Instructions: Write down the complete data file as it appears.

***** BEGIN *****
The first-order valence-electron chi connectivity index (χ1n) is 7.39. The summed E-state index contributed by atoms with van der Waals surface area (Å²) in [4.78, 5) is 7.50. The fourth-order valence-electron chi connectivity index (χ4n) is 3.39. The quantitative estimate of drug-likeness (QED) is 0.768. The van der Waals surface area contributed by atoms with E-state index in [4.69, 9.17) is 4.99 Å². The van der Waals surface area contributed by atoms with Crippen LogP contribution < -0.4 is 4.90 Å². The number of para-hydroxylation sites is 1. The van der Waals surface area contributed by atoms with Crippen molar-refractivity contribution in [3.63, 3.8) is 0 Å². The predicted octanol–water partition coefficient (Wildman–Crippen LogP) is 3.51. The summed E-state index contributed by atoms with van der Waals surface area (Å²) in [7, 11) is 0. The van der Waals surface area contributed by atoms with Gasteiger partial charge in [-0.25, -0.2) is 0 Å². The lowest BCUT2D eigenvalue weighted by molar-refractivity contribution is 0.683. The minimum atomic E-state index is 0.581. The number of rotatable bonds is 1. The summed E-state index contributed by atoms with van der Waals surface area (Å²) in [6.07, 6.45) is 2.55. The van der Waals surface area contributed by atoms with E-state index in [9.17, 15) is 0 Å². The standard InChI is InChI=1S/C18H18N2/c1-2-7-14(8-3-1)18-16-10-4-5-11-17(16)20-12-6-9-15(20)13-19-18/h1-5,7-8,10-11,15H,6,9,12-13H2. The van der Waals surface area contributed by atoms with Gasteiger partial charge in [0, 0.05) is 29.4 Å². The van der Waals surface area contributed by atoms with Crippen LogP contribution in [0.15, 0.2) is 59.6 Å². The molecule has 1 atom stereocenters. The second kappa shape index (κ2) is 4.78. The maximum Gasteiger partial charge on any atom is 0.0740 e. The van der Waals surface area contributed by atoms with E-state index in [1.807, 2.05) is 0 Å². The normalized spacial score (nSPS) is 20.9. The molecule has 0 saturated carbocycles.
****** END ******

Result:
The first-order valence-electron chi connectivity index (χ1n) is 7.39. The summed E-state index contributed by atoms with van der Waals surface area (Å²) in [4.78, 5) is 7.50. The fourth-order valence-electron chi connectivity index (χ4n) is 3.39. The quantitative estimate of drug-likeness (QED) is 0.768. The van der Waals surface area contributed by atoms with E-state index in [4.69, 9.17) is 4.99 Å². The van der Waals surface area contributed by atoms with Crippen LogP contribution < -0.4 is 4.90 Å². The number of para-hydroxylation sites is 1. The van der Waals surface area contributed by atoms with Crippen molar-refractivity contribution in [3.63, 3.8) is 0 Å². The predicted octanol–water partition coefficient (Wildman–Crippen LogP) is 3.51. The summed E-state index contributed by atoms with van der Waals surface area (Å²) in [7, 11) is 0. The van der Waals surface area contributed by atoms with Gasteiger partial charge in [-0.25, -0.2) is 0 Å². The lowest BCUT2D eigenvalue weighted by molar-refractivity contribution is 0.683. The minimum atomic E-state index is 0.581. The number of rotatable bonds is 1. The summed E-state index contributed by atoms with van der Waals surface area (Å²) in [6.07, 6.45) is 2.55. The van der Waals surface area contributed by atoms with E-state index in [9.17, 15) is 0 Å². The standard InChI is InChI=1S/C18H18N2/c1-2-7-14(8-3-1)18-16-10-4-5-11-17(16)20-12-6-9-15(20)13-19-18/h1-5,7-8,10-11,15H,6,9,12-13H2. The van der Waals surface area contributed by atoms with Gasteiger partial charge in [0, 0.05) is 29.4 Å². The van der Waals surface area contributed by atoms with Crippen LogP contribution in [0.15, 0.2) is 59.6 Å². The molecule has 1 atom stereocenters. The second kappa shape index (κ2) is 4.78. The maximum Gasteiger partial charge on any atom is 0.0740 e. The van der Waals surface area contributed by atoms with E-state index in [1.807, 2.05) is 0 Å². The normalized spacial score (nSPS) is 20.9. The molecule has 0 saturated carbocycles.